How Much Nattokinase Per Day

How Much Nattokinase Per Day Should You Take?

Nattokinase is an enzyme produced during the fermentation process of soybeans by adding Bacillus subtilis strain. It is known for its ability to dissolve fibrin, improve blood flow, and benefit health.

However, do you know: "How Much Nattokinase Per Day Should You Take?". Specific dosage, how to use it, and side effects to be aware of will be presented below; please refer.

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Key Takeaways

  • Nattokinase is recommended to be consumed at 100mg/day, equivalent to 2000 fibrinolytic units FU.
  • It should be used regularly every day, prolonged for 8 weeks.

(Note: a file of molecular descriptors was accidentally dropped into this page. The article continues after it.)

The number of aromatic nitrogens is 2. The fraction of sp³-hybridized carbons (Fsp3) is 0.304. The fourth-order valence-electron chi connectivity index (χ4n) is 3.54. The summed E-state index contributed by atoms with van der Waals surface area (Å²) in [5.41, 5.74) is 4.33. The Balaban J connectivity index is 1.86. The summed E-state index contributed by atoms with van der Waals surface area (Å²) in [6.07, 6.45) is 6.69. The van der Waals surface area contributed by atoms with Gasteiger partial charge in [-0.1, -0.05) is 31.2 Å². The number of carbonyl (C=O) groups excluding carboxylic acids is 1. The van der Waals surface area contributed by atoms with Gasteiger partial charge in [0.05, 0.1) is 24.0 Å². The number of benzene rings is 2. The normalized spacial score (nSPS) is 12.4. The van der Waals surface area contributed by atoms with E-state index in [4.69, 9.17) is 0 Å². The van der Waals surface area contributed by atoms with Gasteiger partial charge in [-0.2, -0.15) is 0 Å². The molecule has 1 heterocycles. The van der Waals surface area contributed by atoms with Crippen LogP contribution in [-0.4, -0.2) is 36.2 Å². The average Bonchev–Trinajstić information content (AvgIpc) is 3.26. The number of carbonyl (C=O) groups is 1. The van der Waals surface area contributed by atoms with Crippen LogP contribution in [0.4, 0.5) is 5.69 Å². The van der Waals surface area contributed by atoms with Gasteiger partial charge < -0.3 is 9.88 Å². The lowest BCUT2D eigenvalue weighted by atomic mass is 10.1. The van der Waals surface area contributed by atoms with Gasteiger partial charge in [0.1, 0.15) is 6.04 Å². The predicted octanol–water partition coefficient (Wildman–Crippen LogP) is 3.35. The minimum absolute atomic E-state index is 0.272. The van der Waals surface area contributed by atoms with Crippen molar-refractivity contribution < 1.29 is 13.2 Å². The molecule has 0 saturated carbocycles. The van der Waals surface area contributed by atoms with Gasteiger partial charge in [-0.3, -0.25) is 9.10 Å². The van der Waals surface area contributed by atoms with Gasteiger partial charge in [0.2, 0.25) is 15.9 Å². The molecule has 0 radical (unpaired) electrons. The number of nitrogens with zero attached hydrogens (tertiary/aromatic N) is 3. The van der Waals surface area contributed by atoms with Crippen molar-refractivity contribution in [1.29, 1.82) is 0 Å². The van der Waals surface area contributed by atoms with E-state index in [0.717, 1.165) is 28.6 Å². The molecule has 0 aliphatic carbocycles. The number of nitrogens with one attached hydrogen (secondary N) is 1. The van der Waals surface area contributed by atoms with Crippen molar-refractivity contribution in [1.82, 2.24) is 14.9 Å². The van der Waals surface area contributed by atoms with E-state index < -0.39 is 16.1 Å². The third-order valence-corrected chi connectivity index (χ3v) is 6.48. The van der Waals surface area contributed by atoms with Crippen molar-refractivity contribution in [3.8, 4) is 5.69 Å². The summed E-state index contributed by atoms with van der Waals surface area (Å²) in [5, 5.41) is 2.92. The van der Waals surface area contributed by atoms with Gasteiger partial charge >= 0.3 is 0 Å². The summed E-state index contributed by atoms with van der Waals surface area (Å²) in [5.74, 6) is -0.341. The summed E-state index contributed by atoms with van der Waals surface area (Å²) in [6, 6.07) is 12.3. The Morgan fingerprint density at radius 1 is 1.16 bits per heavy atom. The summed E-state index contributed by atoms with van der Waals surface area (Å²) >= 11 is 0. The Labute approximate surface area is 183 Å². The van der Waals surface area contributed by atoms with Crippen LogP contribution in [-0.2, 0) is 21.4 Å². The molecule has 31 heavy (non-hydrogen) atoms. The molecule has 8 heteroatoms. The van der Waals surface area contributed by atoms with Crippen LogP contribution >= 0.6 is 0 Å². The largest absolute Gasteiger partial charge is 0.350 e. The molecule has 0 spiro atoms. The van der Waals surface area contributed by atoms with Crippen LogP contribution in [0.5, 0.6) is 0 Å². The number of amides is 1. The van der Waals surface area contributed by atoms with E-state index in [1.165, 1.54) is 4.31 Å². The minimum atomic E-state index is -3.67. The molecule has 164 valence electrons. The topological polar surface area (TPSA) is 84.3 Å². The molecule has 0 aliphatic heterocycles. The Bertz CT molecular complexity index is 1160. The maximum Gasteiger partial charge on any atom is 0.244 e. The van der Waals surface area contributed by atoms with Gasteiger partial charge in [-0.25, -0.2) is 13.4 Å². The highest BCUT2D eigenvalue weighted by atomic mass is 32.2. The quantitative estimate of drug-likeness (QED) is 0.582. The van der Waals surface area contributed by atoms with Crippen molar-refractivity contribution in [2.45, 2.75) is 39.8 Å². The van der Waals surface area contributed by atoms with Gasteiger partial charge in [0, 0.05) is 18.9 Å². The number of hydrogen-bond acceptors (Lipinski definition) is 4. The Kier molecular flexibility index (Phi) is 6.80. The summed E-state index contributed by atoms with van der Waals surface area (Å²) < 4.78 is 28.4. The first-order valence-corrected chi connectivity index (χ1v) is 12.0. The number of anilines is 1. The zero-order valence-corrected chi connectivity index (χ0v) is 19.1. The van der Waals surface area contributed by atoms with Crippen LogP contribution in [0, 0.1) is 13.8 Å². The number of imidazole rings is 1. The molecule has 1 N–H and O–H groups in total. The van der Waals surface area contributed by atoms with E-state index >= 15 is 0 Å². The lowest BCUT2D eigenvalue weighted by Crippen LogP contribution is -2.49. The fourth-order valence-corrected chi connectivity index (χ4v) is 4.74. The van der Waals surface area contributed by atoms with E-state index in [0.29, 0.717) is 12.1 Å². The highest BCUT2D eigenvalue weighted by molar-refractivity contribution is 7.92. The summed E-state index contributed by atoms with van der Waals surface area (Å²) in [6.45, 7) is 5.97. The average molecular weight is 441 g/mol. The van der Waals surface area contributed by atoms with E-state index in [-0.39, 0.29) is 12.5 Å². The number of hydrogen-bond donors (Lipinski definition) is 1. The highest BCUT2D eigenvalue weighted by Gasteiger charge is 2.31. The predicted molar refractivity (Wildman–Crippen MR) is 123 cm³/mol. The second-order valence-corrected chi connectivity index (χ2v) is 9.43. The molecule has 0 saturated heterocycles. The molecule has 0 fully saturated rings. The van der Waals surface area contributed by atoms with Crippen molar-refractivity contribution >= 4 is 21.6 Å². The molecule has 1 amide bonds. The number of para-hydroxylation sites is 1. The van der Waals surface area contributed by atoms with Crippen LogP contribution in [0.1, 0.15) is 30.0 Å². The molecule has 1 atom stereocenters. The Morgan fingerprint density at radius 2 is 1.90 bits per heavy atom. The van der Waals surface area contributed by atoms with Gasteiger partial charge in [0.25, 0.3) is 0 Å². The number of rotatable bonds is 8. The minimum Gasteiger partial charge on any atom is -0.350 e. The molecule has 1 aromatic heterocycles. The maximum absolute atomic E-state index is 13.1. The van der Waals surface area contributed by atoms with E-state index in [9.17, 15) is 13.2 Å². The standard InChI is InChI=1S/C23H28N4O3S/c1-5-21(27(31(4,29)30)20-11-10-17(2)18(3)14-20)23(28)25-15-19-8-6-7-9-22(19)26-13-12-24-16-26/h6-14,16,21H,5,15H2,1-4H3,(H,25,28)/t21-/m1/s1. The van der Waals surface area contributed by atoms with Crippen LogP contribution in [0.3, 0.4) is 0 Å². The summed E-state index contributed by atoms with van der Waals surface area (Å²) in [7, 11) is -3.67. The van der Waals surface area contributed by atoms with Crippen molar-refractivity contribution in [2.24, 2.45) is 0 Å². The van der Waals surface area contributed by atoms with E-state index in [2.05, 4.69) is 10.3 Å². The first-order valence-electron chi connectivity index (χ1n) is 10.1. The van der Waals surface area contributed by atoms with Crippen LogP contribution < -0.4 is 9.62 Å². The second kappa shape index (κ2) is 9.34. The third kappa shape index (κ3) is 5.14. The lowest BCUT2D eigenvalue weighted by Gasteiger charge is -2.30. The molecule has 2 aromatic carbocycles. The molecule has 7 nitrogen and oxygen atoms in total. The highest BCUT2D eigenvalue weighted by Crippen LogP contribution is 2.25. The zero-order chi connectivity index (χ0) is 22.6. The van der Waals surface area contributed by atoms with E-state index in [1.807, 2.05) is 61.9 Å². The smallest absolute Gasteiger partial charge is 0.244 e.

• Take Nattokinase on an empty stomach in the morning or evening, depending on your schedule.
  • Nattokinase may cause side effects if consumed indiscriminately or in excess, notably including Difficulty breathing, chest pain, mucosal bleeding, anaphylactic shock, hives,...
  • Nattokinase can be supplemented with capsules, tablets, powder, or consumed as a traditional Japanese Natto dish.

How Much Nattokinase Per Day Should You Take?

nattokinase dosage per day

Nattokinase is an enzyme fermented from Japanese natto soybeans by Bacillus natto bacteria. It dissolves fibrin, helps improve blood flow, and benefits the circulatory and cardiovascular systems.

The daily recommended dose of Nattokinase is 100mg/day (equivalent to 2,000 fibrinolytic units - FU), used continuously for 8 weeks [1] [2].

The dosage of Nattokinase also depends on health conditions, consumption purpose, and individual allergic reactions. Do not forget to consult a doctor or healthcare professional to discuss your case.